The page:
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sober

[soh-ber]
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adjective, so·ber·er, so·ber·est.
  1. not intoxicated or drunk.
  2. habitually temperate, especially in the use of liquor.
  3. quiet or sedate in demeanor, as persons.
  4. marked by seriousness, gravity, solemnity, etc., as of demeanor, speech, etc.: a sober occasion.
  5. subdued in tone, as color; not colorful or showy, as clothes.
  6. free from excess, extravagance, or exaggeration: sober facts.
  7. showing self-control: sober restraint.
  8. sane or rational: a sober solution to the problem.
verb (used with or without object)
  1. to make or become sober: (often followed by up).

Origin of sober

1300–50; Middle English sobre < Old French < Latin sōbrius
Related formsso·ber·ing·ly, adverbso·ber·ly, adverbso·ber·ness, nounnon·so·ber, adjectivenon·so·ber·ly, adverbnon·so·ber·ness, nounnon·so·ber·ing, adjectivequa·si-so·ber, adjectivequa·si-so·ber·ly, adverbun·so·ber, adjectiveun·so·ber·ly, adverbun·so·ber·ness, nounun·so·bered, adjectiveun·so·ber·ing, adjective

Synonyms

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2. abstinent, abstemious. 4. serious, quiet, sedate, subdued, staid. See grave2. 5. somber, dull. 7. composed, collected. 8. reasonable, sound.

Antonyms

4. gay.
Dictionary.com Unabridged Based on the Random House Unabridged Dictionary, © Random House, Inc. 2018

Examples from the Web for soberly

Contemporary Examples

Historical Examples

  • "It's a long time since I have had a woman friend, Christine," he said soberly.

    K

    Mary Roberts Rinehart

  • "Very likely there's a large amount of truth in that," said Linda soberly.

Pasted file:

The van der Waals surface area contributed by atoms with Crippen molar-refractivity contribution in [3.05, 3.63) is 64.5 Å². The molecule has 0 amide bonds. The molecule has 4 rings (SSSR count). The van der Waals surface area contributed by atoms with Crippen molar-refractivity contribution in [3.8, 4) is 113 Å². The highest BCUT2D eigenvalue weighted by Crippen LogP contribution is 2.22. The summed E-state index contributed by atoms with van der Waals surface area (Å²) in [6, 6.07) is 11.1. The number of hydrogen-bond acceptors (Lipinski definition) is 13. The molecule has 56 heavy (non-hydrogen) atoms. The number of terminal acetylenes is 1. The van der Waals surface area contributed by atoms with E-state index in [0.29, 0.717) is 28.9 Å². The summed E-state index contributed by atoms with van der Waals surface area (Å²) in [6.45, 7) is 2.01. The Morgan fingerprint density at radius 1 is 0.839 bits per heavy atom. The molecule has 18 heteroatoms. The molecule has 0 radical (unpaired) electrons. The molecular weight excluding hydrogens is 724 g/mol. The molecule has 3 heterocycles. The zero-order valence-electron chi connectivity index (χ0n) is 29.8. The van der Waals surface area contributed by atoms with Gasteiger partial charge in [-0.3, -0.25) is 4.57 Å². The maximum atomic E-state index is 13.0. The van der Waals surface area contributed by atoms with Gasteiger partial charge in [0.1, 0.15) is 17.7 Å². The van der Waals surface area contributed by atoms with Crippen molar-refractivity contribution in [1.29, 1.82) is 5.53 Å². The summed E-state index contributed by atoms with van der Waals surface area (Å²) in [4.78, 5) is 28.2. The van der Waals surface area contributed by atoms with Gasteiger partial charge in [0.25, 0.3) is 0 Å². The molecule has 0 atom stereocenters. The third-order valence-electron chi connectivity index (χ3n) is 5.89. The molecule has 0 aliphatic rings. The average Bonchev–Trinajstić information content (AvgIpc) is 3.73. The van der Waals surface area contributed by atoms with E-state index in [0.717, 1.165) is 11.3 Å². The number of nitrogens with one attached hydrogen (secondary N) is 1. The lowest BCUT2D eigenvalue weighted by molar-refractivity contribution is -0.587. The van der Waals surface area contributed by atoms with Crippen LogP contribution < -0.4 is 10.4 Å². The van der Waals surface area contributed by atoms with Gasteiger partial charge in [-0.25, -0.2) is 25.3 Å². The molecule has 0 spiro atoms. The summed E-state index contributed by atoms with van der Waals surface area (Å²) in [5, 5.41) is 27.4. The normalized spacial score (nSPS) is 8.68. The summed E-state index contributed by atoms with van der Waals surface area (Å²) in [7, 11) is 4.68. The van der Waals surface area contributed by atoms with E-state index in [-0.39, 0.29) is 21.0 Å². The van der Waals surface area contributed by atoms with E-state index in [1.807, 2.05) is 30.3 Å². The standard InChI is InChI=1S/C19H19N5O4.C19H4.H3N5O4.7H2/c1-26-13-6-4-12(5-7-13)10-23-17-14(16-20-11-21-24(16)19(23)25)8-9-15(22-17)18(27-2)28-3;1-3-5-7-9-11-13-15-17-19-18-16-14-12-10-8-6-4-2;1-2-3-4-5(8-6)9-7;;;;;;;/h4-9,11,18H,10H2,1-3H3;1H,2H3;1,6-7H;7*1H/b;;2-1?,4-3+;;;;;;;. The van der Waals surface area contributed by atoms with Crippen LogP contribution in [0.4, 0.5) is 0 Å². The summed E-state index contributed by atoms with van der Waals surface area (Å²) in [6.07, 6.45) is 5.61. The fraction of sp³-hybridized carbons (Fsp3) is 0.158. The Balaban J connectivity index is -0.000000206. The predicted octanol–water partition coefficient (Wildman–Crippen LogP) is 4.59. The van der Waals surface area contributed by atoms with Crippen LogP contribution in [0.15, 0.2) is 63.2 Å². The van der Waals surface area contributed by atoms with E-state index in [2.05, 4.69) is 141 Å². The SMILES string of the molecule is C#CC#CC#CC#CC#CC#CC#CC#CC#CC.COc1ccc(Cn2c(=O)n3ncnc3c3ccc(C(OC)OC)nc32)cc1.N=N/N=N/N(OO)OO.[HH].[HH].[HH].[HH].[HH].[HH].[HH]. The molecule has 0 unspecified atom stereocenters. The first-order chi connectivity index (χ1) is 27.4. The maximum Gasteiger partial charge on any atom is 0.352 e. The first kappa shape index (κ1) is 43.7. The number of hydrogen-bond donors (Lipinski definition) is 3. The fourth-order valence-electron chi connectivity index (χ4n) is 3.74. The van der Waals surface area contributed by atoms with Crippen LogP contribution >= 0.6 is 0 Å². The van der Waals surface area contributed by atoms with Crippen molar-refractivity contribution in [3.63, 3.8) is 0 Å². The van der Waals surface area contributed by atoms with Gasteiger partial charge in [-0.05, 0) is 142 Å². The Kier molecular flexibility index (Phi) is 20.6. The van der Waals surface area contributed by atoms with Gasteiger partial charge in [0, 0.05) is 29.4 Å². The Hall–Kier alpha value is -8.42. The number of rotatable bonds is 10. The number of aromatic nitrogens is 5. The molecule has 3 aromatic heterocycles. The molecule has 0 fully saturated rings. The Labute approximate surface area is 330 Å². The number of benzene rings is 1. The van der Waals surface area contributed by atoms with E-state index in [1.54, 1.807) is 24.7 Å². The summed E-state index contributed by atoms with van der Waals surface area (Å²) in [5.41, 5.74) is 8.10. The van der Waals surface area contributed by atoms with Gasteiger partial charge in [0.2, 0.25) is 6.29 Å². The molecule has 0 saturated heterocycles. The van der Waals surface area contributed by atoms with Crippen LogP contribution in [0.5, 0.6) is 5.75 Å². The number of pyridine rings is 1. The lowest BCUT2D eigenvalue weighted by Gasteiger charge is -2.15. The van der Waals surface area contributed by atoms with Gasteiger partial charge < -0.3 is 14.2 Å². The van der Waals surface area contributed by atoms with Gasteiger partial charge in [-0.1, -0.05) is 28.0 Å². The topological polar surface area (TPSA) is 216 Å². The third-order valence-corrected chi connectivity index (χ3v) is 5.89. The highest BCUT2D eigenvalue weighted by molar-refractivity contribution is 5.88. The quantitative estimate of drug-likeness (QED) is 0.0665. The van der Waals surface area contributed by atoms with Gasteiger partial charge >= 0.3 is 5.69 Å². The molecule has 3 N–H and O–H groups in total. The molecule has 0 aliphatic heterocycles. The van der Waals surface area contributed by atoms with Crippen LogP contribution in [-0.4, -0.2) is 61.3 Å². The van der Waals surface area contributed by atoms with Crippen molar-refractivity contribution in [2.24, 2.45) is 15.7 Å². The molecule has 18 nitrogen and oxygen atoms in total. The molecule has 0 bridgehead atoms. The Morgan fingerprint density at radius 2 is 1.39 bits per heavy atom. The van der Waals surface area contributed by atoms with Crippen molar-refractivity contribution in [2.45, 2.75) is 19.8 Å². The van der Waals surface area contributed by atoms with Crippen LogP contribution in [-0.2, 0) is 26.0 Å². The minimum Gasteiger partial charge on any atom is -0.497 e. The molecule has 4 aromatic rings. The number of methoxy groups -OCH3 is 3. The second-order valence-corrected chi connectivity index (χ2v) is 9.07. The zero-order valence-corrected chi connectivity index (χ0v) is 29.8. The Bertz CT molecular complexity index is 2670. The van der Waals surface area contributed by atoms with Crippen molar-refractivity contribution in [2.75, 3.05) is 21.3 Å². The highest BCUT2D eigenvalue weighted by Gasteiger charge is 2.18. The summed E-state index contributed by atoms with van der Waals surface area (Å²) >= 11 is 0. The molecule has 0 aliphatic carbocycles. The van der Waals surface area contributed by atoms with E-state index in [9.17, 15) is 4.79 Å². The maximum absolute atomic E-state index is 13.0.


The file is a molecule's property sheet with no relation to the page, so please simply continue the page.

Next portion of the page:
Her Father's Daughter

    Gene Stratton-Porter

  • "But that is exactly what I must tell you, Katy," said Linda soberly.

    Her Father's Daughter

    Gene Stratton-Porter

  • "You'd better save yourself a disappointment," said Linda soberly.

    Her Father's Daughter

    Gene Stratton-Porter

  • "Why, I dunno's there's anything in the way of it," she said, soberly.

    Meadow Grass

    Alice Brown


British Dictionary definitions for soberly

sober

adjective
  1. not drunk
  2. not given to excessive indulgence in drink or any other activity
  3. sedate and rationala sober attitude to a problem
  4. (of colours) plain and dull or subdued
  5. free from exaggeration or speculationhe told us the sober truth
verb
  1. (usually foll by up) to make or become less intoxicated, reckless, etc
Derived Formssobering, adjectivesoberingly, adverbsoberly, adverbsoberness, noun

Word Origin

C14 sobre, from Old French, from Latin sōbrius
Collins English Dictionary - Complete & Unabridged 2012 Digital Edition © William Collins Sons & Co. Ltd. 1979, 1986 © HarperCollins Publishers 1998, 2000, 2003, 2005, 2006, 2007, 2009, 2012

Word Origin and History for soberly

adv.

mid-14c., "temperately;" late 14c., "gravely," from sober (adj.) + -ly (2).

sober

adj.

mid-14c., "moderate in desires or actions, temperate, restrained," especially "abstaining from strong drink," also "calm, quiet, not overcome by emotion," from Old French sobre "decent; sober" (12c.), from Latin sobrius "not drunk, temperate, moderate, sensible," from a variant of se- "without" (see se-) + ebrius "drunk," of unknown origin. Meaning "not drunk at the moment" is from late 14c.; also "appropriately solemn, serious, not giddy." Related: Soberly; soberness. Sobersides "sedate, serious-minded person" is recorded from 1705.

sober

v.

late 14c., "reduce to a quiet condition" (transitive), from sober (adj.). Meaning "render grave or serious" is from 1726. Intransitive sense of "become sober" (since late 19c. often with up) is from 1820. Related: Sobered; sobering.

Online Etymology Dictionary, © 2010 Douglas Harper